Civil War Anniversary: Celebration of Confederacy or Segregation Reminder?

Tuesday, April 12, 2011

Winslow Homer, Civil War Winslow Homer’s The War for the Union, 1862 - A Bayonet Charge (Rama/Wikimedia Commons)

Today marks the 150th anniversary of the start of the Civil War. For whites in the south, the anniversary marks the start of a proud military engagement. For blacks in the south, the war led to the end of slavery and the start of the civil rights movement. And while celebrations for the event will be grand in scale and scope, this year's commemoration will not reverberate nationally as it did during the centennial. How do the two anniversaries compare? 

There was a national commission set up for the anniversary, and the Kennedy administration was actively involved in the planning. By contrast, we talk about the significance the sesquicentennial with William Boone, professor of political science at Clark Atlanta University, and Jamie Malanowski, the lead writer for the Disunion blog for our partner The New York Times.


William Boone and Jamie Malanowski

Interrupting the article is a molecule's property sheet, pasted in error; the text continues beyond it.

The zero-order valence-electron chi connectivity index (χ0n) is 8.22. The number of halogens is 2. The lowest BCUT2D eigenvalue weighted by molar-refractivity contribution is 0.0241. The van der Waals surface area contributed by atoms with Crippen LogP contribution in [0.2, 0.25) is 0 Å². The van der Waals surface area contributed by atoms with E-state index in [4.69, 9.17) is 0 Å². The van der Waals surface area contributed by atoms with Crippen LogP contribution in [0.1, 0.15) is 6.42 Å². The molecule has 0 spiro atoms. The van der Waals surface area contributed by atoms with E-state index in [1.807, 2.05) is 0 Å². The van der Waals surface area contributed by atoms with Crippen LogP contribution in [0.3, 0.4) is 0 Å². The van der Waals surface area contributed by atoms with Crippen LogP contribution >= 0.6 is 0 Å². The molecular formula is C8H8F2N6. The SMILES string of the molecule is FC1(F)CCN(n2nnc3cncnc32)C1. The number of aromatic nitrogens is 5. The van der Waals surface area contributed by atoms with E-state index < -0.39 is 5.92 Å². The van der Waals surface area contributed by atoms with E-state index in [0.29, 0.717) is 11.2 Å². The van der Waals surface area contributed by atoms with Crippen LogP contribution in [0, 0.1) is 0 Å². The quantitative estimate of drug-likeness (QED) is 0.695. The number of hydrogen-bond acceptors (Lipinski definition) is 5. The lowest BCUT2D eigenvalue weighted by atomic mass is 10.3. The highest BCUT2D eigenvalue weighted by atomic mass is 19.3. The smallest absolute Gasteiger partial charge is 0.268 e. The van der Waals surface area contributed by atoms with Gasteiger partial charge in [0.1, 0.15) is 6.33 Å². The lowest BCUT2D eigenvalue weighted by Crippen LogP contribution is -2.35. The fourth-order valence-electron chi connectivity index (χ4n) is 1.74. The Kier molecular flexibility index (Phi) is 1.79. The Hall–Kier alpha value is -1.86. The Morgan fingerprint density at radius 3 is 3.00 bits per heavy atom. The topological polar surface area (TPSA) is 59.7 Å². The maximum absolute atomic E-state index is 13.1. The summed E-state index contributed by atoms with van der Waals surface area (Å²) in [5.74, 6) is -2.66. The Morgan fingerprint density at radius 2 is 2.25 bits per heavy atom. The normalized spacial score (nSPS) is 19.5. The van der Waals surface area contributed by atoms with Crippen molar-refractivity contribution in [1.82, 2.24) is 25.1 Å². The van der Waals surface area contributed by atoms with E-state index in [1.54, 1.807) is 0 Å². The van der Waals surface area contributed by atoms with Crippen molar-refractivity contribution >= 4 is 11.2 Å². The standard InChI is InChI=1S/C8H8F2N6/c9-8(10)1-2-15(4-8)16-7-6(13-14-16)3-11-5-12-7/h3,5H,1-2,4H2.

Produced by:

Kristen Meinzer

Comments [4]

Angel from Miami, FL

Political parties? It was about the enslavement of humans for monetary gain (and other sadistic tendencies). What we understand about party platforms today didn't apply 150 years ago. After all, Lincoln was a Republican. A Republican helping people who couldn't vote for him - that should give you an idea of what this period was like.

Apr. 13 2011 09:49 AM

Rather than race and region, was it not the politics of the day that engineered the conflict? What was the position and attitudes of the Democrat and Republican Party before, during and after the war?

Apr. 12 2011 11:11 AM
Angel from Miami, FL

So true. The Civil War was about states' rights... to make laws concerning the commerce of slavery. It was also about tariffs... in the business of buying and selling slaves. I support all of our founding fathers' reasons for strong state governments as long as this strength isn't used to enslave humans.

Apr. 12 2011 10:13 AM
Julie B from Nashville, TN

I am a proud Southerner, thankful to be an American and not a Confederate. I'm thankful that slavery is illegal and our society is integrated. Slavery was certainly a cause of the Civil War. However, we can not forget the role of states' rights. John Adams and other founding fathers argued the merits of strong state governments versus a strong federal government. Texas governer Rick Warren talked about seceding in 2009. The issue of states rights has been with us since our nation began, and it is still with us.

Apr. 12 2011 08:14 AM

Leave a Comment

Email addresses are required but never displayed.